NCPA Proposes Pharmacy Priorities to the White House for Health Care Reform Summit

Alexandria, Va. - February 18, 2010

The National Community Pharmacists Association (NCPA) today sent a letter to President Barack Obama offering policy proposals that benefit patients, taxpayers and pharmacies in advance of the White House's Health Care Reform Summit on Feb. 25. NCPA, which represents the interests of nearly 23,000 independent community pharmacies—about 40% of all U.S. retail pharmacies—serves millions of patients, and has been heavily involved throughout the reform process in offering constructive solutions. 

The letter, written by Bruce T. Roberts, RPh, NCPA executive vice president and CEO, focuses on four proposals that would help reduce costs, improve quality and increase efficiency. He recommends:

  1. Encouraging greater use of generic prescription drugs by reforming the flawed Medicaid pharmacy reimbursement formula. An equitable fix to the Average Manufacturer Price (AMP)-based reimbursement system for Medicaid generic drugs is, "Critical to assuring both the continued dispensing of lower cost generic medications, and patient access to their neighborhood community pharmacies."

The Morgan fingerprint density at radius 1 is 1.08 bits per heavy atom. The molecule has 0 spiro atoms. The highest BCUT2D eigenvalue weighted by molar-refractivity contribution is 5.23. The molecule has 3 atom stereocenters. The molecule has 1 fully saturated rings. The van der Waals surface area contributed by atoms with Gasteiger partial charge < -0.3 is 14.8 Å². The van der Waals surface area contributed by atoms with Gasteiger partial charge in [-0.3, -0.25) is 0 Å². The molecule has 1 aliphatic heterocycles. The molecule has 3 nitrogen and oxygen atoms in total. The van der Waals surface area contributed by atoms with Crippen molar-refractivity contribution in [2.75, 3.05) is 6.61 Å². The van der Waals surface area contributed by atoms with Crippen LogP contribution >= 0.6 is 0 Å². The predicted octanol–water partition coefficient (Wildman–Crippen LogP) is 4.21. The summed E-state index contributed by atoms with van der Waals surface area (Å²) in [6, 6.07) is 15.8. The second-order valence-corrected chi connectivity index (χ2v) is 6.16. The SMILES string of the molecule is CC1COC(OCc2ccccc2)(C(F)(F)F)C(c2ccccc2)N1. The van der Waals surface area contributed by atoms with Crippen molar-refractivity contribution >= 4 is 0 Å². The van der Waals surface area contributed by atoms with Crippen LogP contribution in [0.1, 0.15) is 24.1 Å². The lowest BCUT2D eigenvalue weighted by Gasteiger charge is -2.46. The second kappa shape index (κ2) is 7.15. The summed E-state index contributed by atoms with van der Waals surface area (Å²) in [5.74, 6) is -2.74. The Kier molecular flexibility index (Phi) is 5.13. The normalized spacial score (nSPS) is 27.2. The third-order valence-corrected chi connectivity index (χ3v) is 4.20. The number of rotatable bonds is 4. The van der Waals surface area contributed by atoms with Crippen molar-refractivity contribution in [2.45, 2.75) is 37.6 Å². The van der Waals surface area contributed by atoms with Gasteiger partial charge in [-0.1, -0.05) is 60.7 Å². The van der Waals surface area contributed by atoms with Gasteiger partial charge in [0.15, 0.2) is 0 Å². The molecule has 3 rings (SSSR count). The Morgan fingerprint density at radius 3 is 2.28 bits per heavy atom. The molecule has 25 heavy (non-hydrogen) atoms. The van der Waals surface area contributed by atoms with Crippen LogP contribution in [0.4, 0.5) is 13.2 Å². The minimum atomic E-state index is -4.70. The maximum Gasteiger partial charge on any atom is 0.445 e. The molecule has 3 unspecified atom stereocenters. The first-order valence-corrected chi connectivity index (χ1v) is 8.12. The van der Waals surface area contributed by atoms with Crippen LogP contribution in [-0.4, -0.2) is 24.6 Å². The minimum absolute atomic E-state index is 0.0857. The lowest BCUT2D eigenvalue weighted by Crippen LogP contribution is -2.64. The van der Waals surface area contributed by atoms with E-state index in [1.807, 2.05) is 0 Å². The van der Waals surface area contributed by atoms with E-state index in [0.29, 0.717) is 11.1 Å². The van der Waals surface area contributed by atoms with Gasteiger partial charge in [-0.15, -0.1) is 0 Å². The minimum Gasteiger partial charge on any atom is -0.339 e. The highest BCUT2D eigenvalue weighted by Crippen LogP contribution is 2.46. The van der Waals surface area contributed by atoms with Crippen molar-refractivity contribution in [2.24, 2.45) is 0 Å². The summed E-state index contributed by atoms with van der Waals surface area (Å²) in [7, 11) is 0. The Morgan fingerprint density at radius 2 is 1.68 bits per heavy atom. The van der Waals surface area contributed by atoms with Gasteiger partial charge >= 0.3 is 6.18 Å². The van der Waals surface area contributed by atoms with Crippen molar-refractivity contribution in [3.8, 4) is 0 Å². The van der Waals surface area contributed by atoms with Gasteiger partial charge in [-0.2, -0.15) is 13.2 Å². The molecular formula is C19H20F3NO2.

2. Implementing transparency requirements that lower drug costs. "Provisions included in both House and Senate health care reform bills... would begin the process of creating transparency requirements for pharmacy benefit managers (PBMs). This transparency language begins the process of making important reforms to the last bastion of unregulated entities in the health insurance marketplace: PBMs...Transparency gives health plans and payers important information that will empower them to make sure that PBMs are putting the best interests of the plan sponsor and its enrollees ahead of the self-serving financial interests of the PBMs." 

  3. Expanding pharmacists' patient care services through medication therapy management (MTM). "We strongly support provisions that will help assure more appropriate patient medication use and result in a decrease in medication-related problems, which cost the nation's health care system more than $290 billion annually." 

  4. Providing tax credits to help pharmacies and other small businesses offer health insurance. While also limiting or eliminating health insurance mandates because, "Legislation that sets overly burdensome national employer-provided coverage standards could lead to thousands of small independent pharmacies having to lay off staff or even close their doors."
A full copy of the letter can be found here

The National Community Pharmacists Association (NCPA®) represents America's community pharmacists, including the owners of more than 22,700 independent community pharmacies, pharmacy franchises, and chains. Together they represent an $88 billion health-care marketplace, employ over 65,000 pharmacists, and dispense over 40% of all retail prescriptions. To learn more go to or read NCPA's blog, The Dose, at
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